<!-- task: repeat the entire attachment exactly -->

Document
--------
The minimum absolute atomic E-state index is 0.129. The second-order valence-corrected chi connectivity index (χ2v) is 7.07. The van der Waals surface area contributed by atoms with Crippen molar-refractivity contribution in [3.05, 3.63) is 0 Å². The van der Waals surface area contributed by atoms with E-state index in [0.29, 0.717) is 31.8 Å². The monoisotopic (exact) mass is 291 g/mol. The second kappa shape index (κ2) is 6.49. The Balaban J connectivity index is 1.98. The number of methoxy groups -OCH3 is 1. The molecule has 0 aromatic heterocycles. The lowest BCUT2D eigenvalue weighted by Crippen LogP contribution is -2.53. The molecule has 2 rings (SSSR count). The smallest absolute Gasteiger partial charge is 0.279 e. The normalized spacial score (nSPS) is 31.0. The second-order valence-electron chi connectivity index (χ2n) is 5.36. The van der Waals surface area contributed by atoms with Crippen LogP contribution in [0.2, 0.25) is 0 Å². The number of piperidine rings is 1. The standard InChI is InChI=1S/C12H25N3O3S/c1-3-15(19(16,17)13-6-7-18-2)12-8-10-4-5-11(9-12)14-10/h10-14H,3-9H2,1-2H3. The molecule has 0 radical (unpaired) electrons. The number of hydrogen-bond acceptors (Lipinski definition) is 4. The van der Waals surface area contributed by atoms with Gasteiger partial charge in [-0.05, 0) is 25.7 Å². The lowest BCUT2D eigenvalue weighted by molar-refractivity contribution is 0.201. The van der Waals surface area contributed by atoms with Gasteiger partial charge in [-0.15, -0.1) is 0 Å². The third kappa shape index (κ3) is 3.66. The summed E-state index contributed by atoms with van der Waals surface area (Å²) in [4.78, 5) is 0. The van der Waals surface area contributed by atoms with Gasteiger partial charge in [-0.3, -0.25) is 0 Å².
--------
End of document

The minimum absolute atomic E-state index is 0.129. The second-order valence-corrected chi connectivity index (χ2v) is 7.07. The van der Waals surface area contributed by atoms with Crippen molar-refractivity contribution in [3.05, 3.63) is 0 Å². The van der Waals surface area contributed by atoms with E-state index in [0.29, 0.717) is 31.8 Å². The monoisotopic (exact) mass is 291 g/mol. The second kappa shape index (κ2) is 6.49. The Balaban J connectivity index is 1.98. The number of methoxy groups -OCH3 is 1. The molecule has 0 aromatic heterocycles. The lowest BCUT2D eigenvalue weighted by Crippen LogP contribution is -2.53. The molecule has 2 rings (SSSR count). The smallest absolute Gasteiger partial charge is 0.279 e. The normalized spacial score (nSPS) is 31.0. The second-order valence-electron chi connectivity index (χ2n) is 5.36. The van der Waals surface area contributed by atoms with Crippen LogP contribution in [0.2, 0.25) is 0 Å². The number of piperidine rings is 1. The standard InChI is InChI=1S/C12H25N3O3S/c1-3-15(19(16,17)13-6-7-18-2)12-8-10-4-5-11(9-12)14-10/h10-14H,3-9H2,1-2H3. The molecule has 0 radical (unpaired) electrons. The number of hydrogen-bond acceptors (Lipinski definition) is 4. The van der Waals surface area contributed by atoms with Gasteiger partial charge in [-0.05, 0) is 25.7 Å². The lowest BCUT2D eigenvalue weighted by molar-refractivity contribution is 0.201. The van der Waals surface area contributed by atoms with Gasteiger partial charge in [-0.15, -0.1) is 0 Å². The third kappa shape index (κ3) is 3.66. The summed E-state index contributed by atoms with van der Waals surface area (Å²) in [4.78, 5) is 0. The van der Waals surface area contributed by atoms with Gasteiger partial charge in [-0.3, -0.25) is 0 Å².